Anyone who's into football will be well aware of the massive emigration of talented soccer players from Argentina (which I dub "leg drain"), but the sport seems to be doing just fine in the country nonetheless. There is also a persistent "brain drain" of our most talented young scientists and the state of our science is dismal. Why the difference? Why in one case does emigration appear to be for the better, but in the other it is for the worse?
Let us tackle the players' case first. When a team wins either of the two first division soccer championships in Argentina it is highly likely that its most outstanding players will be sold immediately, usually to European clubs. Why? Have the clubs lost their interest in winning any further leagues? No. Instead, club officials are tempted to cash in on the increased value of their players; put simply, they sell high what they bought very low.
For the poorer clubs this comes as a windfall. For the richer, the dilemma is whether to sell, cash the money and train a new generation, or keep the players but raise their salaries. Given this choice it is hardly surprising that soccer stars end up leaving the country. Not all of them, of course. Roughly 30 players are sold annually out of a pool of some 400 first division soccer players. Nevertheless, Argentinean soccer is one of the top five in the world. This begs the question: why doesn't this leg drain affect soccer in the same way that the brain drain affects science and technology?
For a start, taxpayers are not responsible for the "education" of a soccer player. There are no national programmes devoted to the art of football. Instead, this is left up to the player's own interest and the foresight of his parents in predicting a footballing genius. From a young age the boy's talent is nurtured, and by the time he enters the soccer scene (around his 18th birthday) he is at the peak of his potential. If he is lucky he may delight crowds until he reaches the age of 35, when the wisest players retire. If he's sold abroad a new youngster will be brought in and trained up, no doubt spurred on by the possible fame and fortune that awaits him. This last point deserves emphasis; Argentina can afford to lose so many good players each year because there is so much talent available from which to select replacements.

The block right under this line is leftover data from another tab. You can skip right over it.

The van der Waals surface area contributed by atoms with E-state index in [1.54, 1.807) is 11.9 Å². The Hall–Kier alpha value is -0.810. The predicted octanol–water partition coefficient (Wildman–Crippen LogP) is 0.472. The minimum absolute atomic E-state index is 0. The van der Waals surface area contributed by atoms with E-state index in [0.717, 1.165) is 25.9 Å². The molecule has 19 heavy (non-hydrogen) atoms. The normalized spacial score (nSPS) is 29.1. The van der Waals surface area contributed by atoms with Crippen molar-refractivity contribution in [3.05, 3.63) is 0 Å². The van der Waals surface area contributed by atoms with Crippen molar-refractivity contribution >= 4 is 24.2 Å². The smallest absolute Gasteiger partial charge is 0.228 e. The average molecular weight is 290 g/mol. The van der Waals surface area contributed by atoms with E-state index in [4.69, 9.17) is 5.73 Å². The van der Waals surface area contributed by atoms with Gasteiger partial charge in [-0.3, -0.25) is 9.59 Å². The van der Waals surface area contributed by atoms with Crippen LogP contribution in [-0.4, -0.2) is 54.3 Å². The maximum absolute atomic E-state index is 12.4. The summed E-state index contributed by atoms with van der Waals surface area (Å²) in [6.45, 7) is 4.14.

So what happens to researchers? From a cynical perspective, a scientist is someone who discovered during his or her basic schooling a talent to perform abstract thinking, and subsequently decided to make a living out of this skill. Argentina, through its public education system, reinforced their hopes by providing good quality education at very low cost to the individual (though not to the country). But unlike their soccer counterpart, this 'scientist' is far from ready to perform on leaving college. Another five or six years of graduate school – and even more years of informal education spent honing their specialisation – will pass before she or he can contribute to the local scientific scene. Does this really matter? Let us see.
Argentina has some 12,000 researchers. If we assume that each individual's productive lifespan is 30 years, the country needs to recruit 400 researchers per year just to maintain the status quo. But if a further 200 scientists are lost to foreign countries for even just a limited period – as is currently happening – there will be a significant gap in the human infrastructure of local science. And unlike soccer, this cannot be easily replenished with fresh talent, because the training is so long and because the individuals have become highly specialised. With the loss of such a substantial proportion of researchers the scientific scene inexorably deteriorates, potentially to a point of total collapse.
Should Argentina be looking to its overseas scientists for help? Possibly. But the fact is that by and large, these scientists do not play a significant role in science back home. After all, research conducted abroad is usually in response to the scientific agenda of the country where the scientist is employed and is likely to have little or no impact locally. And unlike the simple and universal resources required for soccer, science rests heavily on specialised equipment that is scarce in developing nations.
Letting the best go has had a positive impact on Argentinean soccer. In science it has sadly been the opposite.